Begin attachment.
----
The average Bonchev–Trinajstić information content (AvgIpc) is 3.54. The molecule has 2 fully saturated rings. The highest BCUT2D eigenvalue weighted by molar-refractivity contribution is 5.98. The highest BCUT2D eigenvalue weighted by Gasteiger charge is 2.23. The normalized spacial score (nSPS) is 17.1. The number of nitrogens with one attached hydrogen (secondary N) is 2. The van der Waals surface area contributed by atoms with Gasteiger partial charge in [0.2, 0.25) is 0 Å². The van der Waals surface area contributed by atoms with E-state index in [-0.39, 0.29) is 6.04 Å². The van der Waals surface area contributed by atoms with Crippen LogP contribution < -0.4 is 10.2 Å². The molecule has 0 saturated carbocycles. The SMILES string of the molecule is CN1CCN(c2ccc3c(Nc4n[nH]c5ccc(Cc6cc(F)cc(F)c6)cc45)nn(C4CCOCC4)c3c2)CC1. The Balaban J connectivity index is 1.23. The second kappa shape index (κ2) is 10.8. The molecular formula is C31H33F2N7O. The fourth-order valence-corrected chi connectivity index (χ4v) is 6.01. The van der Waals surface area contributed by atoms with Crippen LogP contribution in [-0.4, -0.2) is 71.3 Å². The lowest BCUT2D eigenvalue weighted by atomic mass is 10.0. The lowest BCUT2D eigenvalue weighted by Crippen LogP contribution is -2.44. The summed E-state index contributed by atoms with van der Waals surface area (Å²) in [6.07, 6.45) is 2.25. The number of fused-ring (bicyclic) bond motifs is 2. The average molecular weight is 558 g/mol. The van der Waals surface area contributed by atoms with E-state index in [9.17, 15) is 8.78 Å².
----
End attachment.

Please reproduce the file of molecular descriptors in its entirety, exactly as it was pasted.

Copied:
The average Bonchev–Trinajstić information content (AvgIpc) is 3.54. The molecule has 2 fully saturated rings. The highest BCUT2D eigenvalue weighted by molar-refractivity contribution is 5.98. The highest BCUT2D eigenvalue weighted by Gasteiger charge is 2.23. The normalized spacial score (nSPS) is 17.1. The number of nitrogens with one attached hydrogen (secondary N) is 2. The van der Waals surface area contributed by atoms with Gasteiger partial charge in [0.2, 0.25) is 0 Å². The van der Waals surface area contributed by atoms with E-state index in [-0.39, 0.29) is 6.04 Å². The van der Waals surface area contributed by atoms with Crippen LogP contribution < -0.4 is 10.2 Å². The molecule has 0 saturated carbocycles. The SMILES string of the molecule is CN1CCN(c2ccc3c(Nc4n[nH]c5ccc(Cc6cc(F)cc(F)c6)cc45)nn(C4CCOCC4)c3c2)CC1. The Balaban J connectivity index is 1.23. The second kappa shape index (κ2) is 10.8. The molecular formula is C31H33F2N7O. The fourth-order valence-corrected chi connectivity index (χ4v) is 6.01. The van der Waals surface area contributed by atoms with Crippen LogP contribution in [-0.4, -0.2) is 71.3 Å². The lowest BCUT2D eigenvalue weighted by atomic mass is 10.0. The lowest BCUT2D eigenvalue weighted by Crippen LogP contribution is -2.44. The summed E-state index contributed by atoms with van der Waals surface area (Å²) in [6.07, 6.45) is 2.25. The number of fused-ring (bicyclic) bond motifs is 2. The average molecular weight is 558 g/mol. The van der Waals surface area contributed by atoms with E-state index in [9.17, 15) is 8.78 Å².